COURT TECHNOLOGY AND TRIAL PRESENTATION

The Court Technology and Trial Presentation Blawg features articles, reviews and news of interest to lawyers and other legal professionals. This blog is published by Ted Brooks, a Trial Presentation and Legal Technology Consultant, Author and Speaker. Ted's trial experience includes the Los Angeles Dodgers McCourt divorce trial (with David Boies), People v. Robert Blake murder trial (with M. Gerald Schwartzbach), and a large number of high profile, high value and complex civil matters.

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Sunday, March 11, 2012

"Live" Interactive E-Briefs for iPad

Morgan Smith (Cogent Legal Graphics) has come up an ultra-cool way of putting together e-briefs. If you’re not familiar with the concept of e-briefs, you’ll do well to do a little research on the topic. Many courts are now requiring submission of briefs via electronic files, such as PDF. I was actually working on a review of some e-brief providers for Law Technology News, when I saw this. 

Smith has a method of saving a brief in an iBooks files format, which can be viewed on an iPad. The really cool thing about this is that although a “normal” PDF-based e-brief allows you to include extra files and add hyperlinks to exhibits and cites, this allows you to actually “embed” the files into the presentation, including documents and photos, plus video and even 3-D models. 

I’ll be honest – it takes quite a bit to get me excited about something “new” in legal technology these days, but this one does it. Smith shares an article on his blog, e-Briefs on the iPad: An Exciting New Tool to Give Attorneys an Edge, and if you are reading this on your iPad, you may download the demo file here.


The downside is that in order to view it with all of the bells and whistles, you’ll need to use an iPad. Now, if the case is worth 7 or 8 figures, it could even be worth providing one for the Court, if necessary. This could also be extremely helpful in Mediations, Settlement Conferences and Markman Hearings. As an alternative, you can also view most of it in the PDF format, but you won’t be able to view video, or “grab” and examine a 3-D object.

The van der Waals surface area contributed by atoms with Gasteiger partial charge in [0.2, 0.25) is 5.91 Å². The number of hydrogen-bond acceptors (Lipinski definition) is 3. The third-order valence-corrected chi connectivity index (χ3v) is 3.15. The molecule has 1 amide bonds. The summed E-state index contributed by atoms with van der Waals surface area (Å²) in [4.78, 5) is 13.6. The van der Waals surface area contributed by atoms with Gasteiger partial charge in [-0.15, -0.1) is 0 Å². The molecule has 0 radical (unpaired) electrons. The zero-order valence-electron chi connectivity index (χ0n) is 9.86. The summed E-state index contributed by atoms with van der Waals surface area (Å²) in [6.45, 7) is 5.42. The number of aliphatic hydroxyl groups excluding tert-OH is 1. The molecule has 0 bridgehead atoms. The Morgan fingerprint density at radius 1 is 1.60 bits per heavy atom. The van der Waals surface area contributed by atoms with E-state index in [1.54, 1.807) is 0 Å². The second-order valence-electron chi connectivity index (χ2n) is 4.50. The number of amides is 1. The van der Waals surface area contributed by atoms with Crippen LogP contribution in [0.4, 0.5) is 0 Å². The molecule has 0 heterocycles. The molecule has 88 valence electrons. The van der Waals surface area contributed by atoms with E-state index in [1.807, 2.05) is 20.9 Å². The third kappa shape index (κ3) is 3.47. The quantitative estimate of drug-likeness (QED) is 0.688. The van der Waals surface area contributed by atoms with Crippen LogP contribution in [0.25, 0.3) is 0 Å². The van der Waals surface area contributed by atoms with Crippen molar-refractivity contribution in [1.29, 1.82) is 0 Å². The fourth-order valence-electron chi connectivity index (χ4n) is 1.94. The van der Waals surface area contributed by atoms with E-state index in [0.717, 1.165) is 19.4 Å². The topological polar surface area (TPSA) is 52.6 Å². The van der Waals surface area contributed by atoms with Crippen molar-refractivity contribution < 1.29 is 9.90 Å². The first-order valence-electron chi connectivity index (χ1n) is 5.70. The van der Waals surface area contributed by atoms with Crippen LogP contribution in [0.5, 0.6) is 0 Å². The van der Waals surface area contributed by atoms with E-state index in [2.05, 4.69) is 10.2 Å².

In any event, e-briefs should be on your to-do list. I look forward to sharing this with my clients. It's definitely something I can add to my arsenal.

Contact me if you're interested in more info on the "iBrief" and how it can help your case.



4 comments:

  1. These look great. Do you know if they would be accepted by courts that require electronic filers to use the PDF/A format? I think that typically bars the kind of embedded files and external links you're describing here.

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  2. No, this is not going to be accepted by the courts - at least for awhile. It requires the use of an iPad for proper viewing. This is great for Mediation and that type of forum, but for archival purposes, the PDF/A is self-contained and reliable.

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  3. Agree with Ted,this is not going to be accepted by the courts - at least for a while.

    ipad App Developers

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  4. The future is clearly eFiling and it's one the way for every court at some point coming up. But the current ways to eFile are expensive and complicated, and don't work to help a lawyer win a case. The iPads are being used by more and more appellate courts (they are doing it all over Texas).

    The challenge with eFiling is creating PDFs is either very expensive (outsourced solutions) or complicated with Adobe Acrobat (takes 17-steps to embed one hyperlink/citation) or other PDF writers. You also can't make last minute changes from Word and then convert into a PDF because you have to embed all the hyperlinks/citations all over again. How many times have you found a case at the last minute and wanted to make changes? Well, you can't do that with solutions out there today. If could make last minute changes, it would provide you with a competitive advantage over other lawyers.

    Microsoft Word and Adobe have never had a good working relationship and I would not expect that to change, just as Apple and Adobe Flash don't work. Finally, judges probably won't read the entire filings them because they are so long (and have toggle back and forth), and because they are so long they will print them out anyways, so it defeats the purpose. If could make it more manageable to read an eFile, you would have an advantage because the higher probability a judge reads your case.

    I'd consider checking out efileinteractive.com, which has $25 program to file ebriefs in 3-steps and allows last minute changes. They have a free trial now too. The iPad version is coming out in less than 4 weeks.

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